• SUS’s lead executives — Anthony and Graham Coombs — are third-generation Coombs family members and are presently both 70 years old. I surmise their cousin Jack Coombs, 36, may well become the lead SUS/Coombs executive in years to come.
  • SUS was founded by Clifford Coombs during 1938 and the Coombs family owns at least 42% (£111m) of the company.

Financials: Cash flow and debt

  • This FY witnessed Advantage report a £32m cash outflow: 
  • Advantage absorbed that £32m after lending £187m, collecting £216m, expensing £46m and paying £15m as dividends to the parent company. 
  • That £32m outflow was Advantage’s largest since FY 2018 (£42m):
  • Advantage generated surplus cash (after dividends) of £46m during FYs 2021 and 2022, of which £39m was effectively used to support Aspen’s growth.
  • The extra £79m required during this FY to fund operations/dividends at Advantage (£32m) and Aspen (£47m) was covered by additional borrowings.
  • Debt increased by £79m to £192m and remains under control; borrowings are more than twice covered by the £421m lent to customers (after provisions):
  • The presentation revealed Aspen distributing a maiden £1.2m dividend to the parent company, of which £0.8m was paid during H1:
  • Aspen paying a dividend suggests the division has achieved a ‘base’ level of profitability.
  • Bank interest paid during this FY was £7.4m, implying SUS’s average £155m borrowings incurred interest at approximately 4.8%. 
  • H2 interest was £4.7m, implying SUS’s average £176m H2 borrowings incurred interest at approximately 5.4%. 
  • 5.4% compares to 3.4% interest incurred during the comparable FY 2022. 
  • The accounting notes said the effective interest rate on the borrowings was 6%:

The average effective interest rate on financial assets of the Group at 31 January 2023 was estimated to be 25% (2022: 25%). The average effective interest rate of financial liabilities of the Group at 31 January 2023 was estimated to be 6% (2022: 4%).

  • SUS does not disclose the exact rates payable on its debt facilities, which is poor form:
  • In contrast, fellow portfolio member Mountview Estates for example gives the following information:

1. The Group has a short-term borrowing facility of £10 million (2022: £10 million) with Barclays Bank. This is due for review in November 2023 and the rate of interest payable is:

1.6% over base rate on overdraft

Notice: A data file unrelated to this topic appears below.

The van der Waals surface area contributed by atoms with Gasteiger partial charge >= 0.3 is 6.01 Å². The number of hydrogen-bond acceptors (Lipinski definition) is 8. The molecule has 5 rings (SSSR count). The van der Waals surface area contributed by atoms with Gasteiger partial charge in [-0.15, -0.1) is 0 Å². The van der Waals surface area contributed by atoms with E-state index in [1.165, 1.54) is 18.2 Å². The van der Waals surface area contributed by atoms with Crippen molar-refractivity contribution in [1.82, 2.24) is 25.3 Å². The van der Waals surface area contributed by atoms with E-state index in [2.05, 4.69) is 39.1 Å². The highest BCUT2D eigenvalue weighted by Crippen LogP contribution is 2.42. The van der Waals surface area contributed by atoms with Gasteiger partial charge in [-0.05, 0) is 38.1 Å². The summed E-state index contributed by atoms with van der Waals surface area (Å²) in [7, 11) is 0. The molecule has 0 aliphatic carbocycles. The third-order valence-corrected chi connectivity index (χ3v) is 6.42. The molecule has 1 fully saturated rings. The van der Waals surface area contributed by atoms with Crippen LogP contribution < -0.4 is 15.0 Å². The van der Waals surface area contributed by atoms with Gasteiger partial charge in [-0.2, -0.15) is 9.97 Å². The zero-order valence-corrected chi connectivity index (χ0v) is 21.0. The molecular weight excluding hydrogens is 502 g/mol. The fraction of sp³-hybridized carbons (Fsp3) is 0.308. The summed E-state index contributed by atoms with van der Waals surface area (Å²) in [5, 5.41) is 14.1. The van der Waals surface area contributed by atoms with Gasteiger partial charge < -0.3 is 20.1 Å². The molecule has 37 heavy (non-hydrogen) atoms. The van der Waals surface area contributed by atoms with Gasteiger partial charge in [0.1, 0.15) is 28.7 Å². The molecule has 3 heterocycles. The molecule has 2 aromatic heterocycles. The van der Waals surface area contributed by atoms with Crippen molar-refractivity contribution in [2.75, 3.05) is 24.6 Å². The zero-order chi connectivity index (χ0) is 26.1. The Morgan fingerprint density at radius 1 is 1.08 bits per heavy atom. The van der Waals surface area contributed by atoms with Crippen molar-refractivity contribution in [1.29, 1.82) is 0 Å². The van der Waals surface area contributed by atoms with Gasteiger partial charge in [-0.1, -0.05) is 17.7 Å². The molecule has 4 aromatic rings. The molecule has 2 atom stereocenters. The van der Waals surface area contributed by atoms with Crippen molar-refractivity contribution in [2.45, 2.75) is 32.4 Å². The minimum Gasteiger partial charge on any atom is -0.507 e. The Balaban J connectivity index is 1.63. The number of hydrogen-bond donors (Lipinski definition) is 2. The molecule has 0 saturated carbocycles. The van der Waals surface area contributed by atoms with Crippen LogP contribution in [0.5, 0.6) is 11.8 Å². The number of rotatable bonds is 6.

• Headroom of this facility at 31 March 2023 amounted to £9.94 million (2022: £10 million).

2. The Group has a £60 million (2022: £60 million) long-term revolving loan facility with Barclays Bank with a termination date of March 2027. The rate of interest is 1.9% above SONIA. The loan is secured by a cross guarantee between Mountview Estates P.L.C. and its subsidiaries. The loan is not repayable by instalments. Headroom under this facility at 31 March 2023 amounted to £20 million (2022: £58 million).

3. The Group has re-negotiated a £20 million long-term revolving loan facility with HSBC Bank. The termination date for this facility is March 2028. The rate of interest payable on the loan is 2.1% above SONIA. The loan includes a Negative Pledge. The loan is not repayable by instalments. As at 31 March 2023 headroom under this facility amounted to £3.3 million (2022: £2.8 million).

  • Management’s FY webinar disclosed debt costs were “just less than 3%” above SONIA, and therefore shareholders “could assume” S&U was at the time paying “about 7% on the borrowings“.
  • SONIA is currently 5.18%, which means SUS could now be paying 8% on its debt. 
  • 8% on gross debt of £196m equates to annual bank interest of £16m — more than double this FY’s £7m.  
  • Management’s FY webinar also confirmed 100% of debt was variable-rate.
  • SUS said higher interest rates were budgeted for:

A rapidly increased Bank Rate has been budgeted for, not only in our usual budgets but in our longer-term projections. Current signs hint that such a view might happily prove conservative.”

  • The base rate was 4.25% when this FY was published and is now 5.25%. 
  • Management’s FY webinar said the debt was within SUS’s “comfort zone” and SUS claimed its borrowing facilities of £210m could even be “augmented further“:

Gearing increased from 55% to 86% which is still low for a financial services group. S&U net group borrowings are £192m within S&U’s medium-term facilities in place of £210m with its excellent, loyal and constructive banking partners. These were augmented by £30m in Autumn 2022. It is anticipated that as growth trends become clearer, in what is still a very uncertain macro-economic climate, then these facilities will be further augmented.

  • Higher interest rates will diminish the returns earned on the money SUS has already lent, particularly at Advantage, where loan terms last for 54 months (see Valuation). 
  • Interest payable by all customers (Advantage and Aspen) is fixed throughout their agreements.

Financials: Returns on capital employed, loan capital and equity